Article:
- produce Spectral diagram (SPD), a very useful tool in eyeballing the overall light color distribution and quickly assessing erratic light color behavior.
- measure your light for CRI or other rendering indexes (TM-30-15, TLCI, CQS, SSI) because it only obtains 3 basic wavelength colors (RGB). (see “What is CRI – color rendering index”).
- assess metamerism because, again, it has no access to full spectral color information represented by the Spectrum (SPD) or CRI R1-R14 values.
- normally assess the lighting issues in regards to flicker, blue light hazard, and human-centric lighting.
- Colorimeters are limited by their construction. Conversely, spectrometers with spectral capabilities can be used to integrate with and adapt to many situations. This seen in UPRtek products, which use SDKs to assist LED manufacturers troubleshoot problems, improve QC and even calibrate their products. Furthermore, firmware updates and new product versions are always being used to add new functionality and industry standards (e.g. PAR meter capabilities, HEV assessment).
Both Spectrometers and Colorimeters capture and analyze light properties. But the Spectrometer opens the door for much more functionality and a wide range of applications.
If you take a measurement of a light from a colorimeter and a spectrometer, you may find they land on 2 different points on a CIE Chromaticity Diagram. In such a case, the spectrometer will, hands-down, be given more credence. Moreover, it is already well documented that spectrometers are more accurate than colorimeters. Additionally, the major lighting organization CIE (Commission Internationale de l’Eclairage) only endorses spectrometers for light manufacturing and research.
A colorimeter and its 3-color filtering system has inherent limitations. In short, it’s not easy for filtering detectors to perform CIE color-matching. In effect, you are taking a light and separating three color wavelengths (broadband) using separate filters. Furthermore, the 3 filters are usually pieces that are cut from a single multicolor filter. This multicolor filter is normally coated before being cut up. But the coat is not always evenly spread across the surface and can cause even more inconsistencies in the individual pieces.
After all that you have to take the data from the 3 colors and piece them back together to arrive at a point on a color map.
“Filtering detector response to match the CIE color-matching functions is difficult” – Correcting Tristimulus Colorimetry Errors
A spectrometer doesn’t use filtering. This means there is no separate processing of colors. It slices up the many wavelengths in place to resemble a complete spectrum that fits nicely into the CIE color matching algorithms. In short, it is a straight forward and clean system.
For a more quantitative look at the differences, the industry uses an f1′ metric to gauge the accuracy differences. f1′ is the percentage mismatch with the CIE functions.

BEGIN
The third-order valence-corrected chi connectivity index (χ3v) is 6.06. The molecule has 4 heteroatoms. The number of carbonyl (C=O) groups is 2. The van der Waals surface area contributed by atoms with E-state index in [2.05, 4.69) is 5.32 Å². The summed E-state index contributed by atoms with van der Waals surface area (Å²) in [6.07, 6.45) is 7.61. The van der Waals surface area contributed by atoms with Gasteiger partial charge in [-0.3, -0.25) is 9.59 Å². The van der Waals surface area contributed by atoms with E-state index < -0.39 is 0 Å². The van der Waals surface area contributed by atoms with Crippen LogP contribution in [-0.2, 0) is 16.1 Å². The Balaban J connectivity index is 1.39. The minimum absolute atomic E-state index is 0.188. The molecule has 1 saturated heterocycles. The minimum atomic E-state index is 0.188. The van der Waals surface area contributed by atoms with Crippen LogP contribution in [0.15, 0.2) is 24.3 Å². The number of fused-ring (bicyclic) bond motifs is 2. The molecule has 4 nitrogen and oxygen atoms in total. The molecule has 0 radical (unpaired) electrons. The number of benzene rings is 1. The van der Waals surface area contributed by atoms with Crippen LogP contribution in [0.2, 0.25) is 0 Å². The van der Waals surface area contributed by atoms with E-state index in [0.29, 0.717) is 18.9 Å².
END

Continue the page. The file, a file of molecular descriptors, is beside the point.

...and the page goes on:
Spectrometers are inherently more accurate and is paramount for many industries. However, in deference to colorimeters, they have evolved over the years with better technology (Four Color Matrix, better precision filters and improved CCD technology). All in all, accuracy is actually quite good for inspection purposes. The simplicity and low price proves it’s still a prudent, practical choice for many people.
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So what is the difference between a colorimeter and spectrometer?
Both Light Source Colorimeters and Spectrometers capture light and measures the light properties.
- basic light measuring devices with less functionality.
- portable and fast to capture.
- less accurate than spectrometers.
- a lot less expensive than spectrometers.
- primarily used for inspection of light samples and can be a practical choice for many who only need the basics.
- are designed with more sophisticated optics.
- have more functionality.
- are adaptable to more industries and applications.
- can be easily upgraded to new standards (.e.g. HEV assessment).
- are more accurate
- are more expensive
- can be used in LED manufacturing, LED commerce, Scientific Lighting Research, Lighting Design and endorsed by the CIE
Colorimeters are important devices for the industry. But spectrometers have become portable, fast and relatively practical too (compared to expensive traditional spectral instruments). This means that manufacturers, buyers and sellers now all have the opportunity to access to the same precision technology to conduct LED manufacturing and LED commerce with full integrity and confidence.
See our complete list of UPRtek Spectrometers
MK350D Compact Spectrometer
CV600 Cinema Spectral Meter